Hopalong: YEAR 2 - HPE - Explore
When B-Boy comes to stay overnight, Little J becomes envious of the attention he is getting from everyone. Out walking on Country, Nanna, Little J, Big Cuz and B-Boy find an injured joey. Uncle Mick, a Search and Rescue officer, tells them how to care for the joey that they name ‘Hopalong’. The children feed and look after Hopalong until Mick finds him a place in a wildlife shelter.
Explore - Describe ways to include others to make them feel they belong
Theme - CULTURAL BELIEFS
As a class, revisit Little J’s story within episode 7, ‘Hopalong’, and ask students to recall what type of animal Hopalong was and how and why he got lost from his ‘mob’.
Organise a ‘sleepover’ at the school (if possible/permissible). Alternatively, have students imagine that they have been invited to have a sleepover. Inquire about who has hosted a sleepover and who has been invited to go on a sleepover. Allow students to provide stories of their experiences: good and bad.
In Little J & Big Cuz, Episode 7 ‘Hopalong’, B-Boy and Hopalong are guests of Nanna, Little J and Big Cuz. As a class, discuss the etiquette and protocols of being a guest in someone else’s house. List the acceptable behaviours that the class agrees on, such as saying thank you, respecting that routines might be different to home, and trying new things, just once, even if they are not sure about them. Similarly, ask the class to nominate some unacceptable behaviours.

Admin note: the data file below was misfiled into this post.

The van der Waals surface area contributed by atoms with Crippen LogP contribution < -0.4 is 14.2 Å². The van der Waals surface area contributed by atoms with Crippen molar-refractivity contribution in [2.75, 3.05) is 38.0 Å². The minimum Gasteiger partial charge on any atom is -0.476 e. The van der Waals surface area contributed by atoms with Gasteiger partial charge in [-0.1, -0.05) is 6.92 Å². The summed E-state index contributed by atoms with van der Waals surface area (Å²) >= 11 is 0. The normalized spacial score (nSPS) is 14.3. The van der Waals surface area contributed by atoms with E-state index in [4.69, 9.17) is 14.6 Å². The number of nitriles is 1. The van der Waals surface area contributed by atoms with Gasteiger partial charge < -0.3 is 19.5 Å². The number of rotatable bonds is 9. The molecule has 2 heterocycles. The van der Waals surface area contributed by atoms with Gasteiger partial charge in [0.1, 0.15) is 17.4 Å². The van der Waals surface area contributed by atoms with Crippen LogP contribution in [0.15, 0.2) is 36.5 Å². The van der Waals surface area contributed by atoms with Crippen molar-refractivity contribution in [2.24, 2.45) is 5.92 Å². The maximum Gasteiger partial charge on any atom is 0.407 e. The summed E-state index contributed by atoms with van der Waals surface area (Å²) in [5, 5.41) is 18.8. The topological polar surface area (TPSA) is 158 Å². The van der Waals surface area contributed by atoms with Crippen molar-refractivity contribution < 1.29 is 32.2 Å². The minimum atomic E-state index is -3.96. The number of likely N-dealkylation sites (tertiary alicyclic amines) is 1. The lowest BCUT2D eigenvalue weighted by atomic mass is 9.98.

Divide the class into smaller groups and ask the groups to develop a list of acceptable and unacceptable behaviours of the host when someone comes to stay. Have groups share their suggestions, such as: providing for a guest’s needs without asking (noticing what they need), and making them feel comfortable and welcome (being friendly). Good hosts share with their guests and make them feel special.
Introduce the concept of travelling through someone else’s country and what behaviours are acceptable and unacceptable.
View the Welcome to Country information and clips:
- Wominjeka (Welcome to Country)
- Arakwal, People of Byron Bay - Welcome to Country
- Noongar, Welcome to Country
- Larrakia Nation protocol,
- Indigenous Welcome to Country & Acknowledgement of Country
- Welcome to Country Brochure
As a class, discuss why the Welcome to Country music, language and ceremonies are different for each Aboriginal nation. Have students pose questions about the similarities and differences of how families live, where they live, and how they live.
Divide the class into two families: one group are the hosts and one group the guests. For the sleepover, have the students list a set of acceptable behaviours for each group. The hosts also devise their own Welcome ceremony, and the guests devise their own Thankyou ceremony. The hosts will devise a set of activities for the guests to play. The guests will devise a gift to be presented to the hosts.